The latest details from a drug investigation linked to Toronto Mayor Rob Ford include more allegations of drug use, claims that Ford attempted to purchase the notorious crack video and a deepening understanding of the relationships that tied the Mayor’s Office to a violent street gang known as the Dixon City Bloods.
The final details from a police document released to the public by the courts further bind Ford and his friend, alleged drug trafficker Alexander Lisi, to a variety of sordid characters, and apparent illegalities.
Lisi has been charged with trafficking marijuana and extortion, but Ford has not been charged with anything. None of the allegations made in the document, containing information from police investigations and gleaned from wiretaps, have been proven in court.
The Ford brothers originally tried to paint the whole affair as an obsessed police chief determined to take the mayor down.
But nowadays the questions have turned to exactly why police haven't moved against Ford. Why have police executed massive investigations into the Dixon City Bloods, charged Lisi and yet have done nothing to address the final piece of the equation?
As Andrew Mitrovica wrote for iPolitics.ca on Thursday, the troubled optics began during police surveillance, when officers observed the mayor apparently receiving packages of drugs from Alexander Lisi and did not step in.
Imagine if a black “kid” was under police surveillance and, while being watched, was routinely handed curious packages by a suspected drug-trafficker. Is it conceivable that the police would just continue to watch and not act?
But that is precisely what Toronto police did when it came to the mayor of the largest city in Canada. They certainly did a lot of watching. But not once did police — despite ample grounds — stop, search, or arrest Ford.
Further troubling are allegations made about the mayor that were captured during police wiretaps on suspected gang members, related to his drug use, offers to purchase the video and claims Ford threatened to bring the heat down on the gang’s turf.
Ian MacKinnon, the media lawyer who fought for the public release of police documents, spoke to CBC's Matt Galloway on Thursday and said the information obtained in wiretaps may not meet the threshold for police charges.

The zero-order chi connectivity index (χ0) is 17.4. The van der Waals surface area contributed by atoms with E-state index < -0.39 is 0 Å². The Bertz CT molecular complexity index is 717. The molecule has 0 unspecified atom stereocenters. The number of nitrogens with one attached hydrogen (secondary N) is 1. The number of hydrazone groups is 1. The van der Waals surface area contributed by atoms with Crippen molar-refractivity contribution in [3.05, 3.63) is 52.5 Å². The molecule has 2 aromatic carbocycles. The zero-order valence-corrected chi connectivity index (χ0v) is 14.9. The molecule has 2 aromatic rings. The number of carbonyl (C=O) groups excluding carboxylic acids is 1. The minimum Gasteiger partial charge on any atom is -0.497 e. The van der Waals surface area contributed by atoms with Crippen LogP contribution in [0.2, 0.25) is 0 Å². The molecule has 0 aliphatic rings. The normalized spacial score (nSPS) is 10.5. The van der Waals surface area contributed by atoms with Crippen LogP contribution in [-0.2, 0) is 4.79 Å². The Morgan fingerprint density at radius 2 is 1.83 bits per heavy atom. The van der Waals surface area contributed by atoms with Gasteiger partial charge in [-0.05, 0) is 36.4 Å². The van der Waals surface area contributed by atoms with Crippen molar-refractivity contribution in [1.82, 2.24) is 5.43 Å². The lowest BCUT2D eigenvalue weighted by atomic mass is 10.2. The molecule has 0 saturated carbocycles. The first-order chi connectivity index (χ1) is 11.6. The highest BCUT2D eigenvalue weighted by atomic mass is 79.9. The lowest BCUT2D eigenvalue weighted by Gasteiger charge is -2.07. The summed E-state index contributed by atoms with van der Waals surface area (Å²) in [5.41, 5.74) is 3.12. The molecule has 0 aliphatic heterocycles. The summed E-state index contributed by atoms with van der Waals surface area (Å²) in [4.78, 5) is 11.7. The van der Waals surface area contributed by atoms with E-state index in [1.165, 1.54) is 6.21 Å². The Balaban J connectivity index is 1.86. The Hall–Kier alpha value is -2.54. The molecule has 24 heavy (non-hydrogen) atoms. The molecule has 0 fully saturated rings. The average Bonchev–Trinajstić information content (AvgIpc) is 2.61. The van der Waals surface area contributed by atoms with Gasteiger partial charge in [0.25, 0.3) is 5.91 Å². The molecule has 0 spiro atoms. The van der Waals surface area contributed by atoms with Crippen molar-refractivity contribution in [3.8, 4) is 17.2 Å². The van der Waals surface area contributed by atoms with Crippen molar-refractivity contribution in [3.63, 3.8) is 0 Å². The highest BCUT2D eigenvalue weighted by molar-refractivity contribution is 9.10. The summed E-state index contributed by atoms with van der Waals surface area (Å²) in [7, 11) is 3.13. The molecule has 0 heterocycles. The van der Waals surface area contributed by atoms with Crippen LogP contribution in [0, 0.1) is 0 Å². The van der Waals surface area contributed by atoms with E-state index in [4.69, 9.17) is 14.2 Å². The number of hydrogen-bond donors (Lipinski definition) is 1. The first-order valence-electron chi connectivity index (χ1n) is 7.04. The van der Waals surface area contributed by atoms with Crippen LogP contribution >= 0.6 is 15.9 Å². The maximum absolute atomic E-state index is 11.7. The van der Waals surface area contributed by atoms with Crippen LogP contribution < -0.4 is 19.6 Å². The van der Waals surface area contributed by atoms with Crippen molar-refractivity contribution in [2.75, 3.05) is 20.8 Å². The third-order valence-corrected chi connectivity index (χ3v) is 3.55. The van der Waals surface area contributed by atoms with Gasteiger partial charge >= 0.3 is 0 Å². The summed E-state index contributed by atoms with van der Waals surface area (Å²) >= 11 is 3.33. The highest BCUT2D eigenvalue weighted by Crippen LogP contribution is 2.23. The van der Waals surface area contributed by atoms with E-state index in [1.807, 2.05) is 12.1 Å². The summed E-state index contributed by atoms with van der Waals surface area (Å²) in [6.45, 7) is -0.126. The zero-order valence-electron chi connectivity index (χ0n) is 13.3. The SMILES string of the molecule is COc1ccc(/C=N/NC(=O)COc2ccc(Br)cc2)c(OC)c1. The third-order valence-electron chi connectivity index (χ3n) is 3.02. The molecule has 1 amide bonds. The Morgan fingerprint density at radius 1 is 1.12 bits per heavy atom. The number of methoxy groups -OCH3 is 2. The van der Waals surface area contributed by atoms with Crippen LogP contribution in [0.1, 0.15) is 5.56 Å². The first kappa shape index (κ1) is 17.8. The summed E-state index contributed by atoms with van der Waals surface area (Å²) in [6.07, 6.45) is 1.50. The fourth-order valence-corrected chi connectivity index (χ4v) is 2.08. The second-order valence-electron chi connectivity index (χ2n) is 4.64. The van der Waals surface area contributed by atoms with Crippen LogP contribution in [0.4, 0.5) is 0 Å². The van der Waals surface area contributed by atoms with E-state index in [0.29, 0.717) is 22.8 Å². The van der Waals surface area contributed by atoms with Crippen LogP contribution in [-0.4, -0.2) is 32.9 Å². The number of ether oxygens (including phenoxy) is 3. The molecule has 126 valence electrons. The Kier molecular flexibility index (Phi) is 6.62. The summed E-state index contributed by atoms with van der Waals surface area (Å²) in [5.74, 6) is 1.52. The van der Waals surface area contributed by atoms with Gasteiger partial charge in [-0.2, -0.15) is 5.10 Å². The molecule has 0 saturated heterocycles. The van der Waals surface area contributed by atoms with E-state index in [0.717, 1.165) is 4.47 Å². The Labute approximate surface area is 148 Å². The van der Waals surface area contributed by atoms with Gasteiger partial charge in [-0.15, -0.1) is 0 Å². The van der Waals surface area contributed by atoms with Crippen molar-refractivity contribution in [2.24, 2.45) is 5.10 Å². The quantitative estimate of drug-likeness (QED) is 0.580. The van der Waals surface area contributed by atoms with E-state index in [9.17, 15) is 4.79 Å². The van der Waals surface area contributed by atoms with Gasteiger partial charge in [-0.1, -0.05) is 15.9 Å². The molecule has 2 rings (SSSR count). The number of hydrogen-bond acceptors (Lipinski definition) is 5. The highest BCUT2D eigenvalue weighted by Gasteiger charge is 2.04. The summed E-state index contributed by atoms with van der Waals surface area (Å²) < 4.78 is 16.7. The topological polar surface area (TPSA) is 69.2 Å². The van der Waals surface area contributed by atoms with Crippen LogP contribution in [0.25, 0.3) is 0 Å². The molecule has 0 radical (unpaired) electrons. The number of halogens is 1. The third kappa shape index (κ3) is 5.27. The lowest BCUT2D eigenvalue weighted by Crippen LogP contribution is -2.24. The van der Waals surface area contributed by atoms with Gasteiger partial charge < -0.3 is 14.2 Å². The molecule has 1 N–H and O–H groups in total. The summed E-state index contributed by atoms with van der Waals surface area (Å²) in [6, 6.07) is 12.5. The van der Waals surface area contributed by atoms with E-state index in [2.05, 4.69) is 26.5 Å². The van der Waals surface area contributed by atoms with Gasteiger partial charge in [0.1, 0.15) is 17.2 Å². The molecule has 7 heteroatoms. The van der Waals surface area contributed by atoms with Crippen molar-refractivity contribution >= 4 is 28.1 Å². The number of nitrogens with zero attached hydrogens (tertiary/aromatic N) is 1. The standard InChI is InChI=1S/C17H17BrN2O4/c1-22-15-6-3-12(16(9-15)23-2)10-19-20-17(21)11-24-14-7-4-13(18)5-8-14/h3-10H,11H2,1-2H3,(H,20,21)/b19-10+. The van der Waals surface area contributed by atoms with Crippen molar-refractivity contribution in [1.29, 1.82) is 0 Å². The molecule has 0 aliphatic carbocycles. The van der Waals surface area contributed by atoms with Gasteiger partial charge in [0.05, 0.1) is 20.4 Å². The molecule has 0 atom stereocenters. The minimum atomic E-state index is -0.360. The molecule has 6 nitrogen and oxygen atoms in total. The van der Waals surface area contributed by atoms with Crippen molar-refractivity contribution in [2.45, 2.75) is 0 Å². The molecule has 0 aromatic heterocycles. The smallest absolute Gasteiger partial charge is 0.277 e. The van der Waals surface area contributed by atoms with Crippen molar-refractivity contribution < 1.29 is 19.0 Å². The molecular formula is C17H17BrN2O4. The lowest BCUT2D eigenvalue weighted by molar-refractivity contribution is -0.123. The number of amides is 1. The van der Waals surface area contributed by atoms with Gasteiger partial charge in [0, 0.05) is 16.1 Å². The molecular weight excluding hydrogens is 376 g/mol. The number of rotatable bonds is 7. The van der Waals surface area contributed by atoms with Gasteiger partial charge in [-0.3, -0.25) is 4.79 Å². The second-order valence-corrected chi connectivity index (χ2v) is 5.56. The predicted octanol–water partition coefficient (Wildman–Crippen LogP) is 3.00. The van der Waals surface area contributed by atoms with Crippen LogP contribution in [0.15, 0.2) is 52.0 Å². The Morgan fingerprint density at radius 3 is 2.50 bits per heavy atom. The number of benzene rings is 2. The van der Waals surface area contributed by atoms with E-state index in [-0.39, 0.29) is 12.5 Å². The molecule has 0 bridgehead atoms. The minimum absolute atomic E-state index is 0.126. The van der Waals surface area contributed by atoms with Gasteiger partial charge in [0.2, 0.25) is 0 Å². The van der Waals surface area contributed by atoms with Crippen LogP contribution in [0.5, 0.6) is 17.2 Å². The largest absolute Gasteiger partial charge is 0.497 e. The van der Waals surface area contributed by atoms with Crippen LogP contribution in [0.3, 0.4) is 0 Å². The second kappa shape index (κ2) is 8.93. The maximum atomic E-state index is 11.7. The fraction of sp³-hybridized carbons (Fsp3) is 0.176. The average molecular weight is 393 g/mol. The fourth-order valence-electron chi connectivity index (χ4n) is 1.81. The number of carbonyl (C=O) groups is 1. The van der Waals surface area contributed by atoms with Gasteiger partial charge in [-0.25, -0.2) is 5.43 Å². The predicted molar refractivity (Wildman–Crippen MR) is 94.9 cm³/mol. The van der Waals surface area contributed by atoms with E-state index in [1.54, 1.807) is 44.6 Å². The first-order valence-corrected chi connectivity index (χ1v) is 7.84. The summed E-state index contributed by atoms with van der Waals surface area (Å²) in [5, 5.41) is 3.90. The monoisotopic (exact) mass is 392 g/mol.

"This is all people talking about the mayor, and in some cases Mr. Lisi as well. There is no conversation with the mayor. There is no conversation with Mr. Lisi," MacKinnon said. "Those phones weren't tapped. These are other people, so we are getting second, third-hand discussions about this."
MacKinnon added that police essentially stumbled onto the Ford connection during a larger drug investigation, and that moving to address those allegations could have threatened to scuttle the entire project.
"It is easy in retrospect to say, 'Why didn't they do something?' But at the time the police need to properly gather information, evidence and build a case."
Still, the optics remains troubling. The concern is summarized well by one poignant line from Esquire's Stephen Marche, who writes that the Ford fiasco has finally lost its humour.
"Of the four men in the most famous image of Ford hanging out in the drug house, one is dead, two are out on bail and the other remains the Mayor of Toronto," Marche writes.
"The time has come to ask: What are the differences between these men? One thing the transcripts make very clear is that Ford was, by far, the least intelligent person in the room at the crack house. He was also one of the least honest and most easily frightened. He was also white and rich."
[ More Brew: Mayor Rob Ford calls latest allegations an ‘outright lie’ ]
Chief Bill Blair maintains that detectives conducted their investigation and turned their findings over to the Crown. It is up to the courts to make the next move.
“All of the evidence that was gathered in that case has been reviewed by investigators and with Crown prosecutors in this case, and where reasonable probable ground to lay a charge exists, charges have been laid,” Blair said on Wednesday.
But semantics are not very reassuring for those who question whether Ford’s status and wealth make him somehow untouchable. Coun. Adam Vaughan, for one, says it appears there is a two-tiered justice system.
"It’s wrong to leave an impression in the minds of Torontonians that there are two sets of rules," he told the National Post on Wednesday. "Two-tiered policing is not acceptable. A kid like Rob Ford, with a trust fund, gets policed differently? Because if that is the case, that’s wrong."
Setting aside the question of criminality for a moment, the freshly released details outline the troubles with having a mayor who may be connected to gang members and drug dealers. The new details document an apparent and nearly successful attempt to blackmail the mayor over a video of him smoking crack cocaine.
They also document extortion attempts by the mayor's right hand man to secure a lost cell phone, which included threats of using the police force as a personal revenge-focused militia.
More details gleaned from wiretaps suggest the drug dealers were not threatened and not swayed by the mayor's authority. They even had plans to dangle more evidence of drug use over his head.
But that is all they are, a collection of comments and insinuations made by alleged drug dealers and overheard by a police investigation. Not that it means there is no truth behind the claims, only that there would need to be more proof to lay charges.
Is there an investigation ongoing into Ford, and could there be charges in the future? That is a very different question. It is concerning that Ford sees the absence of charges as a mandate to ignore and dismiss the concerns his actions have created. But that doesn’t mean police should cuff him for the sake of optics.
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